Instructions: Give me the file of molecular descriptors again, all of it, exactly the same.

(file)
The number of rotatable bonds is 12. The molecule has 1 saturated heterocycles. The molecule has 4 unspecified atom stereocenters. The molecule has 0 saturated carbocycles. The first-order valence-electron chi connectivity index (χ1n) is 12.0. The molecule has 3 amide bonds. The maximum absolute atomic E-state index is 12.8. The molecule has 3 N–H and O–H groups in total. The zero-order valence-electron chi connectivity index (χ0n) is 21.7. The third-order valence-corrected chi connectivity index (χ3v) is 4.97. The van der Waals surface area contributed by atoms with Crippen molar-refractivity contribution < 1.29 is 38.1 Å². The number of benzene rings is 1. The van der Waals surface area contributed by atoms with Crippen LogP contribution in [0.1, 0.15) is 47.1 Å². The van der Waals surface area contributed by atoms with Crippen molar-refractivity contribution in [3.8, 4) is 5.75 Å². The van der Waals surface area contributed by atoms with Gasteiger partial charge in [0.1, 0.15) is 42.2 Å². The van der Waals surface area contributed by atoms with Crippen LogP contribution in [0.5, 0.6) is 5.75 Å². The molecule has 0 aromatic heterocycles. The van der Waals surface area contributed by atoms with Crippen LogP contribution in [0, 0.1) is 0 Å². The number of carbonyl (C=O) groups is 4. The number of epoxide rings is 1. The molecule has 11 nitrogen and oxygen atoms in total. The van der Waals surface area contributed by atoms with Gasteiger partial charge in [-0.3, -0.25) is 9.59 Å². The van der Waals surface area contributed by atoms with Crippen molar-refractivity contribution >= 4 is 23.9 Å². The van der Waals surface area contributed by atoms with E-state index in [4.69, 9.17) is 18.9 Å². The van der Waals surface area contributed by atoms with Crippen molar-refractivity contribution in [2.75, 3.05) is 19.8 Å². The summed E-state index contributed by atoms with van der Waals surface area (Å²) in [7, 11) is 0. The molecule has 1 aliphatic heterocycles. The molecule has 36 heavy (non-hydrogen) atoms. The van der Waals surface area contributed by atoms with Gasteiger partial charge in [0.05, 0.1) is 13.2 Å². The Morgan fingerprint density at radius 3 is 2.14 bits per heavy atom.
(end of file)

The number of rotatable bonds is 12. The molecule has 1 saturated heterocycles. The molecule has 4 unspecified atom stereocenters. The molecule has 0 saturated carbocycles. The first-order valence-electron chi connectivity index (χ1n) is 12.0. The molecule has 3 amide bonds. The maximum absolute atomic E-state index is 12.8. The molecule has 3 N–H and O–H groups in total. The zero-order valence-electron chi connectivity index (χ0n) is 21.7. The third-order valence-corrected chi connectivity index (χ3v) is 4.97. The van der Waals surface area contributed by atoms with Crippen molar-refractivity contribution < 1.29 is 38.1 Å². The number of benzene rings is 1. The van der Waals surface area contributed by atoms with Crippen LogP contribution in [0.1, 0.15) is 47.1 Å². The van der Waals surface area contributed by atoms with Crippen molar-refractivity contribution in [3.8, 4) is 5.75 Å². The van der Waals surface area contributed by atoms with Gasteiger partial charge in [0.1, 0.15) is 42.2 Å². The van der Waals surface area contributed by atoms with Crippen LogP contribution in [0.5, 0.6) is 5.75 Å². The molecule has 0 aromatic heterocycles. The van der Waals surface area contributed by atoms with Crippen LogP contribution in [0, 0.1) is 0 Å². The number of carbonyl (C=O) groups is 4. The number of epoxide rings is 1. The molecule has 11 nitrogen and oxygen atoms in total. The van der Waals surface area contributed by atoms with Gasteiger partial charge in [-0.3, -0.25) is 9.59 Å². The van der Waals surface area contributed by atoms with Crippen molar-refractivity contribution >= 4 is 23.9 Å². The van der Waals surface area contributed by atoms with E-state index in [4.69, 9.17) is 18.9 Å². The van der Waals surface area contributed by atoms with Crippen molar-refractivity contribution in [2.75, 3.05) is 19.8 Å². The summed E-state index contributed by atoms with van der Waals surface area (Å²) in [7, 11) is 0. The molecule has 1 aliphatic heterocycles. The molecule has 36 heavy (non-hydrogen) atoms. The van der Waals surface area contributed by atoms with Gasteiger partial charge in [0.05, 0.1) is 13.2 Å². The Morgan fingerprint density at radius 3 is 2.14 bits per heavy atom.